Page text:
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Acropolis Accessibility Pathway Works Go On Despite Reactions

The Parthenon, Acropolis. Workers cement sections of the site to facilitate access for people with disabilities. Photo: Ministry of Culture

The Greek Culture Ministry has responded to reactions concerning the repair of special paths which enable access to the monuments of the Acropolis in Athens for people with disabilities or mobility issues.

Last week, several archaeologists slammed the ministry’s decision to cement sections of the site creating negative hype on social media. The project had received the approval of the Central Archaeological Council last year, which also included the installation of a new lift to enable access.

The cemented pathways on the Acropolis hill. Source: Ministry of Culture

In response to the reactions, the culture ministry released on Sunday an extensive statement explaining in detail the reasoning behind the decision, noting that ensuring accessibility to people with disabilities and to the elderly was a first priority, as they too “have a right to see and admire the monuments of the Acropolis up close”.

The ministry statement added that the project was carried out after relevant studies on the most durable materials for the pathways led by restoration expert Manolis Korres, a civil engineer, professor of architectural history and head of the Acropolis Restoration Service (YSMA).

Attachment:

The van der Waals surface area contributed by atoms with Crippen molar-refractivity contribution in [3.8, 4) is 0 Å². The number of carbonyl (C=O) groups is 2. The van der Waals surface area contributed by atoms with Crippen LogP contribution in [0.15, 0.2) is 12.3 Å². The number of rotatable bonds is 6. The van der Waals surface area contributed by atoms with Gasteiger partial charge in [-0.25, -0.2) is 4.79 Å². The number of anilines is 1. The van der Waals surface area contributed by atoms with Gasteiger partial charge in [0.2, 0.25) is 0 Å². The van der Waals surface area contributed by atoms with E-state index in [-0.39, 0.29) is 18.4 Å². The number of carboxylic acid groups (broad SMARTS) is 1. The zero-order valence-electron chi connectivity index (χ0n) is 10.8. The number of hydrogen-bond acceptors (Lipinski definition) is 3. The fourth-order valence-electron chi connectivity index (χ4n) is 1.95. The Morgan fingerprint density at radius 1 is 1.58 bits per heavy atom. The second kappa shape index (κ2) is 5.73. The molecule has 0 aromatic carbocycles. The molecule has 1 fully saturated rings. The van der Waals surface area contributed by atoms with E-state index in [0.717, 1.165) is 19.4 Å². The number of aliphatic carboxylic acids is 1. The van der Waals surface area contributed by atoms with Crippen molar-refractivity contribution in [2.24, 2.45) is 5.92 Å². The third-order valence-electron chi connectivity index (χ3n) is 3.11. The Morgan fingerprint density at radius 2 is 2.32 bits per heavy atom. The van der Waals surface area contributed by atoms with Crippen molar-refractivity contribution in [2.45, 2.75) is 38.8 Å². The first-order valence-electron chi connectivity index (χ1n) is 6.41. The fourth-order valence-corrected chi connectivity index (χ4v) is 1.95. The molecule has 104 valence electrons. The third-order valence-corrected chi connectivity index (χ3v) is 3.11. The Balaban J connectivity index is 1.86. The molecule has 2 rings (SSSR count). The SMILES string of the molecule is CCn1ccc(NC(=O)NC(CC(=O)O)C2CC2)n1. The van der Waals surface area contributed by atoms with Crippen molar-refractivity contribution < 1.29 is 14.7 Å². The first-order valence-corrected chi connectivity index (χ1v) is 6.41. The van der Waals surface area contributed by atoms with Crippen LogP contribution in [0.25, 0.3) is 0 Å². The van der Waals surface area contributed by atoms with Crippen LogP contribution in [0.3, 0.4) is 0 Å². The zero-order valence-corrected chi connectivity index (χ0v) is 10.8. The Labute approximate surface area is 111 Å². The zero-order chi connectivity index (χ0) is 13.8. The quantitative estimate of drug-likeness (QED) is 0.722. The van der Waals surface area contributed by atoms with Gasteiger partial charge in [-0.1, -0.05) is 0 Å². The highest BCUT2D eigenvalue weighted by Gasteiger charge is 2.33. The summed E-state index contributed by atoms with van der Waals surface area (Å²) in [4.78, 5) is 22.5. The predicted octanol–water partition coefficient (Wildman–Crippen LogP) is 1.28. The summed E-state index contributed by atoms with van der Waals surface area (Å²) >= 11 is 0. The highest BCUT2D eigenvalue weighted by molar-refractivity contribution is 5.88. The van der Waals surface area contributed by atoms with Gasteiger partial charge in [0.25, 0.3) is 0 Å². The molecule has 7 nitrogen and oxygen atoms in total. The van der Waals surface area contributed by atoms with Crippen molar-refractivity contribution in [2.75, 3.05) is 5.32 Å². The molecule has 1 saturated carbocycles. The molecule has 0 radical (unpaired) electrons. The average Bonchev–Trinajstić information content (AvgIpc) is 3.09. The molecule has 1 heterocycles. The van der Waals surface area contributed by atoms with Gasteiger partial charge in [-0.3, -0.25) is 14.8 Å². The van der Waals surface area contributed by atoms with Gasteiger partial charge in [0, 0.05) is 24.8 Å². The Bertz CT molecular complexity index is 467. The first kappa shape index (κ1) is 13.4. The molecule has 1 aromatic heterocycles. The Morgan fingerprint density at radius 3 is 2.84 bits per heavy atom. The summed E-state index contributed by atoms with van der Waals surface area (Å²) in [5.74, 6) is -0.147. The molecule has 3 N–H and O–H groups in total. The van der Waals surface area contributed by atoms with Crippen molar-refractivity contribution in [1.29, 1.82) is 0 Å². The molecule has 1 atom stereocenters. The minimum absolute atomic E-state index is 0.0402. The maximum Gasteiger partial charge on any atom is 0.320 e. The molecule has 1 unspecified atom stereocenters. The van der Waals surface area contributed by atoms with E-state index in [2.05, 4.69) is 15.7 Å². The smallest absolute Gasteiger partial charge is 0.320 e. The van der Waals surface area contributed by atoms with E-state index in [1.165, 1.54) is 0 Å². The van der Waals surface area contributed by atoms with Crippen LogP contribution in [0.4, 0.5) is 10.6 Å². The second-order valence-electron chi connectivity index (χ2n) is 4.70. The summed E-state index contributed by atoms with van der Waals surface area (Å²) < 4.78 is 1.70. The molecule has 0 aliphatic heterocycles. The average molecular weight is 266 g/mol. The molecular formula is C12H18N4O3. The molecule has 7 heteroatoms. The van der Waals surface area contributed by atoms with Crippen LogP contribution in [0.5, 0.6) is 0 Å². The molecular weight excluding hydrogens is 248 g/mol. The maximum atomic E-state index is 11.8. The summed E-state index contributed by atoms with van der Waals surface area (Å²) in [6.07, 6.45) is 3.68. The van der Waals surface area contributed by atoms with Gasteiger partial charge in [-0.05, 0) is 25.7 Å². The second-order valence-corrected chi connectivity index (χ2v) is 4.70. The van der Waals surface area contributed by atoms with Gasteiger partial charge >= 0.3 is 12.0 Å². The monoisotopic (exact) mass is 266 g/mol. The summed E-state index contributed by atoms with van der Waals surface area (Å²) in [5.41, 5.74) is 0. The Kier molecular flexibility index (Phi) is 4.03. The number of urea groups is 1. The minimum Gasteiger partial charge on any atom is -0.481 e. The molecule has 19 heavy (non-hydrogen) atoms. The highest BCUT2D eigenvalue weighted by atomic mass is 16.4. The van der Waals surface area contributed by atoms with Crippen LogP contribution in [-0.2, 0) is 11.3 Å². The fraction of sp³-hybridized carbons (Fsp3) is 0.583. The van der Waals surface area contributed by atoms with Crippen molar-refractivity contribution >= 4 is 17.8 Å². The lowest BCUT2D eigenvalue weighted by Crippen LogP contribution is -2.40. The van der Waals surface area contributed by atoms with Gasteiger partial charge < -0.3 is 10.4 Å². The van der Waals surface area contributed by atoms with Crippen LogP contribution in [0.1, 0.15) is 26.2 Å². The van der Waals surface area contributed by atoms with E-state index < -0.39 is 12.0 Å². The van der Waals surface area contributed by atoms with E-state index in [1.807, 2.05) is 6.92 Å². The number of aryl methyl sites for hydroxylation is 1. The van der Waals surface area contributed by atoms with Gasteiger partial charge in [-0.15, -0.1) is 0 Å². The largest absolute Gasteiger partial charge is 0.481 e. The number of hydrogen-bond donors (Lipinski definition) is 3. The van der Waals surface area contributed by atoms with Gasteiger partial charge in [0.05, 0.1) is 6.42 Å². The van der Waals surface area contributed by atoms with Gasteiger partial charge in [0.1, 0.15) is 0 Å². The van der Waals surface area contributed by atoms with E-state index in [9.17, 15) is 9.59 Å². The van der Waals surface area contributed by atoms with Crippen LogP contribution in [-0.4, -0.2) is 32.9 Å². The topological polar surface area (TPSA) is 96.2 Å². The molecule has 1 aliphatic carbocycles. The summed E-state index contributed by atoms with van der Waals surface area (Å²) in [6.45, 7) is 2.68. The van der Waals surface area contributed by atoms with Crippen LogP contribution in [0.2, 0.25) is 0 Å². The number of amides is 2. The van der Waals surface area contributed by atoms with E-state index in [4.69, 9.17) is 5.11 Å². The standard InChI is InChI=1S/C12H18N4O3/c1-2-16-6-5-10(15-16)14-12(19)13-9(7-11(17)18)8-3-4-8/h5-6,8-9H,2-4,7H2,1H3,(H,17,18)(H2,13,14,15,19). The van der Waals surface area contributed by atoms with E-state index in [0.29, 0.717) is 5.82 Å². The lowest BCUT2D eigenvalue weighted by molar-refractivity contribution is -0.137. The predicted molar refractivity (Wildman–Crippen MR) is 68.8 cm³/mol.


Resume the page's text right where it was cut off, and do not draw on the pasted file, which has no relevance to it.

Photo: Ministry of Culture

For 20 years, these routes have been paved with cement. The difference is that over time and with millions of visitors walking on them all these years, the material has been destroyed and the routes are a trap even for those who do not have mobility difficulties,” the ministry said in its statement.

“With the upgrade of services provided, the Acropolis becomes – for the first time – completely accessible not only to the disabled, but also to citizens with mobility or other health problems. When completed and delivered on December 3, 2020, along with the new, safe state-of-the-art lift, the experience of visiting the Acropolis will be completely different,” the ministry said.

Photo: Ministry of Culture

Upgrade works on the monument, including the purchase of two electric cars and the new lighting enhancement project unveiled last month, have been funded by the Onassis Foundation.

Meanwhile, the Hellenic Sports Federation for Persons with Disabilities welcomed the decision, adding that the culture ministry had finally solved the issue of “our exclusion from the ancient monument”.

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About the Author
Chicago-born and raised, Maria Paravantes has over two decades of journalistic experience covering tourism and travel, gastronomy, arts, music and culture, economy and finance, politics, health and social issues for international press and media. She has worked for Reuters, The Telegraph, Huffington Post, Billboard Magazine, Time Out Athens, the Athens News, Odyssey Magazine and, among others. She has also served as Special Advisor to Greece’s minister of Foreign Affairs, and to the mayor of Athens on international press and media issues. Maria is currently a reporter, content and features writer for GTP Headlines.

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